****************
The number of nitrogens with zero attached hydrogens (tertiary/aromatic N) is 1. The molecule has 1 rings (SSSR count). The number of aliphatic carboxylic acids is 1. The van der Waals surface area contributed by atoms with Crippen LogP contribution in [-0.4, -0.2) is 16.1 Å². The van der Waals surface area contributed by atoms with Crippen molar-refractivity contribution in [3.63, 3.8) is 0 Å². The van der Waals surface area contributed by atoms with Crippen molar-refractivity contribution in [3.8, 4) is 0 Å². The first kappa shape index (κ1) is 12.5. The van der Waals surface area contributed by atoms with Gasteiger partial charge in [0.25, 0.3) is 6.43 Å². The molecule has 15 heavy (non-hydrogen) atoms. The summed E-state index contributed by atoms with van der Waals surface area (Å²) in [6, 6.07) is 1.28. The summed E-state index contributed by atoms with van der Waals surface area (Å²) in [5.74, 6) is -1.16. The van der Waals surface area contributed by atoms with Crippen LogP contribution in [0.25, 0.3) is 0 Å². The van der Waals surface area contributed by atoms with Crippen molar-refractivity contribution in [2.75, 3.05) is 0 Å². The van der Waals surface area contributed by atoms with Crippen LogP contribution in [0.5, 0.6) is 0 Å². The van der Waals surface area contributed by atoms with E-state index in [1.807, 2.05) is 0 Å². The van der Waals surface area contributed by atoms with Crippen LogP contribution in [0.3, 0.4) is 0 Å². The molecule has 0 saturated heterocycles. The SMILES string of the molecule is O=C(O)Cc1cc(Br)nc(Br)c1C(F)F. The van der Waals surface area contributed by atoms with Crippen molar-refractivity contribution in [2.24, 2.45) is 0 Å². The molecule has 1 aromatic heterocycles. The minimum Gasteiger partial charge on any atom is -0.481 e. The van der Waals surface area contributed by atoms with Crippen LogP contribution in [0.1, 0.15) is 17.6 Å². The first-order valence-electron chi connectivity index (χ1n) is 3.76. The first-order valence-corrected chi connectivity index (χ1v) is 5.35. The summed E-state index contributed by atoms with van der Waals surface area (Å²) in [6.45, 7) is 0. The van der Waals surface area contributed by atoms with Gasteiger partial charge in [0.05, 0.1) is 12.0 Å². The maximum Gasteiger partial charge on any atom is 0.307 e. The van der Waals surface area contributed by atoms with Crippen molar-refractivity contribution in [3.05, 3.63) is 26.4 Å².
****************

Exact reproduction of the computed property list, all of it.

The number of nitrogens with zero attached hydrogens (tertiary/aromatic N) is 1. The molecule has 1 rings (SSSR count). The number of aliphatic carboxylic acids is 1. The van der Waals surface area contributed by atoms with Crippen LogP contribution in [-0.4, -0.2) is 16.1 Å². The van der Waals surface area contributed by atoms with Crippen molar-refractivity contribution in [3.63, 3.8) is 0 Å². The van der Waals surface area contributed by atoms with Crippen molar-refractivity contribution in [3.8, 4) is 0 Å². The first kappa shape index (κ1) is 12.5. The van der Waals surface area contributed by atoms with Gasteiger partial charge in [0.25, 0.3) is 6.43 Å². The molecule has 15 heavy (non-hydrogen) atoms. The summed E-state index contributed by atoms with van der Waals surface area (Å²) in [6, 6.07) is 1.28. The summed E-state index contributed by atoms with van der Waals surface area (Å²) in [5.74, 6) is -1.16. The van der Waals surface area contributed by atoms with Crippen LogP contribution in [0.25, 0.3) is 0 Å². The van der Waals surface area contributed by atoms with Crippen molar-refractivity contribution in [2.75, 3.05) is 0 Å². The van der Waals surface area contributed by atoms with Crippen LogP contribution in [0.5, 0.6) is 0 Å². The van der Waals surface area contributed by atoms with E-state index in [1.807, 2.05) is 0 Å². The van der Waals surface area contributed by atoms with Crippen LogP contribution in [0.3, 0.4) is 0 Å². The molecule has 0 saturated heterocycles. The SMILES string of the molecule is O=C(O)Cc1cc(Br)nc(Br)c1C(F)F. The van der Waals surface area contributed by atoms with Crippen molar-refractivity contribution in [2.24, 2.45) is 0 Å². The molecule has 1 aromatic heterocycles. The minimum Gasteiger partial charge on any atom is -0.481 e. The van der Waals surface area contributed by atoms with Crippen LogP contribution in [0.1, 0.15) is 17.6 Å². The first-order valence-electron chi connectivity index (χ1n) is 3.76. The first-order valence-corrected chi connectivity index (χ1v) is 5.35. The summed E-state index contributed by atoms with van der Waals surface area (Å²) in [6.45, 7) is 0. The van der Waals surface area contributed by atoms with Gasteiger partial charge in [0.05, 0.1) is 12.0 Å². The maximum Gasteiger partial charge on any atom is 0.307 e. The van der Waals surface area contributed by atoms with Crippen molar-refractivity contribution in [3.05, 3.63) is 26.4 Å².